That is a wonderful loop to be caught in and becomes like a snowball rolling down a snowy hill, picking up more and more snow as it hurtles downward.  It works just as quantum physics tells us it will (where affirmations fail us).

So don’t necessarily ditch the practice of affirmations.  Just make sure you’re also joining me in the practice of telling better-feeling, believable stories about your life’s circumstances.  You’ll be instituting real, lasting change and you’ll love the results.

And stay tuned to this blog for more techniques to use new paradigms from quantum physics to align your material reality with your desires…

Posted in Importance of Science, Interest in Using Quantum Physics, Paradigms, Spirituality and tagged , , , , , , , , , , , , .

3 Comments

  1. Hey there! Travis Davis again. I am currently reading your books and also “What To Say When You Talk To Yourself” by Dr. Shad Helmstetter on the recommendation of a friend of mine (same one who turned me onto Why Quantum Physicists…) and that book seems to be all about stating positive affirmations in the present, as though you’ve already accomplished XYZ, because the subconscious can’t tell truth or not and acts only on what you tell it, etc, and stating it any way other than like it’s already happened gives your subconscious permission to push off or get to manifesting later. It seems to me that is like in golf where you tell yourself “hit it in the fairway” rather than “don’t hit it in the rough/water” because your subconscious acts only on “hit it in the XYZ”…works more often than not there I’ve found over countless trips back to the store for more golf balls. I can see your point though because I often seem to have a “second voice” that mutters underneath affirmations I might try. What is the reconciliation between the two approaches? I’m pretty new to all this law of attraction stuff (Captain Obvious reporting for duty) and want to focus on the stuff that’s going to get me “there” the quickest and am wondering if I’m playing too much tug of war with myself. Thanks for any and all input!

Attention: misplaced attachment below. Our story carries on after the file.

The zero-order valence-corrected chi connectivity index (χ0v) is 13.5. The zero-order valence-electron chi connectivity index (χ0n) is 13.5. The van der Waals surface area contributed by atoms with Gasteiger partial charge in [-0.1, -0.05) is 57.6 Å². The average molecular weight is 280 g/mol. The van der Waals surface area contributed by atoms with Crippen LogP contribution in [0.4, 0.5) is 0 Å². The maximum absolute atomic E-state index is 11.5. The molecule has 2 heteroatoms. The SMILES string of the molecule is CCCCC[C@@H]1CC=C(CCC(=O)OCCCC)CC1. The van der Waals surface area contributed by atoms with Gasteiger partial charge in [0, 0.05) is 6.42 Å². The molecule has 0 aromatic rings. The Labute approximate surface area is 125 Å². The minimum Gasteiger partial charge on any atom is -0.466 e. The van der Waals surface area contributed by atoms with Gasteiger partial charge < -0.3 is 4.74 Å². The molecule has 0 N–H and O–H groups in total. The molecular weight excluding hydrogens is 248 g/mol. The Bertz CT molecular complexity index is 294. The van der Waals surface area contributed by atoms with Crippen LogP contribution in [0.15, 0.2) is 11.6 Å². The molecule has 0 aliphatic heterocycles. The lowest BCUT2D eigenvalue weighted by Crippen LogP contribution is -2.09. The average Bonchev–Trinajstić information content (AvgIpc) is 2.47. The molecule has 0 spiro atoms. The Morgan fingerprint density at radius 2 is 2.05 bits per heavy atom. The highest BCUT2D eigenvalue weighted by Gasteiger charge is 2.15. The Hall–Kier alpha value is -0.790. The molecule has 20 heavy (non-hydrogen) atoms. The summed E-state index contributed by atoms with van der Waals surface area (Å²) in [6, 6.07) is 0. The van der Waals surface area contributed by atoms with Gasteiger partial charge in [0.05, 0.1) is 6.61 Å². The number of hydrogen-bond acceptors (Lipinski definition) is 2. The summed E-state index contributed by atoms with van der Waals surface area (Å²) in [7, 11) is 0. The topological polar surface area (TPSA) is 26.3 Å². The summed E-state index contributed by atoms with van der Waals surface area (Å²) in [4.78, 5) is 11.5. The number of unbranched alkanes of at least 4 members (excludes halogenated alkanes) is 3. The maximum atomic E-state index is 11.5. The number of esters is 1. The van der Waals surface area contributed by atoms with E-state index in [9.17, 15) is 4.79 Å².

• Hey Travis. Captain Obvious is an awesome title and one I’d be proud of. 😉

      Funny thing is, I’m writing about this in my new book, Why Quantum Physicists Play Grow a Greater You.

      I break desires into three categories. But, to simplify the concepts, I’ll say it like this:

      Some desires are ones you manifest well and regularly. For these desires, telling better-feeling, believable stories is basically all you need do to keep them humming along (or lift them up out of a temporary funk). The key word there, though, is “believable”. Meaning that affirmations count as better-feeling stories (and speaking in a positive frame of reference can be an awesome part of that too – for example, when I say a prayer I say “Thank you for…” instead of “Please grant me…”), yet they can often be too positive and, therefore, not believable. Believable stories are of paramount importance if you want to continue to alter the physical reality you are experiencing in substantial, substantive, and lasting ways.

      Other desires are ones you do not manifest well and have largely been absent from your life. These are often your most important desires. These desires betray belief(s) out of alignment with desire(s). In these instances, better-feeling, believable stories will not work in the long-haul. And, most certainly, “un-believable” affirmations won’t work. You must raise/uplift your beliefs to be more aligned with your desires in these cases – to enjoy more than short-term improvements/upticks in your manifestations of them. Telling better-feeling, believable stories is an important part of the belief-raising process, but the specific protocol taught in How Quantum Physicists Build New Beliefs is very important because it is so deliberate and intentional. Not to mention the fact that it works like nobody’s business! 😉

      I hope this information is helpful. Thanks for the book recommendation too. I really appreciate you saying hello and I take that as a sign that I’ve been of value to you.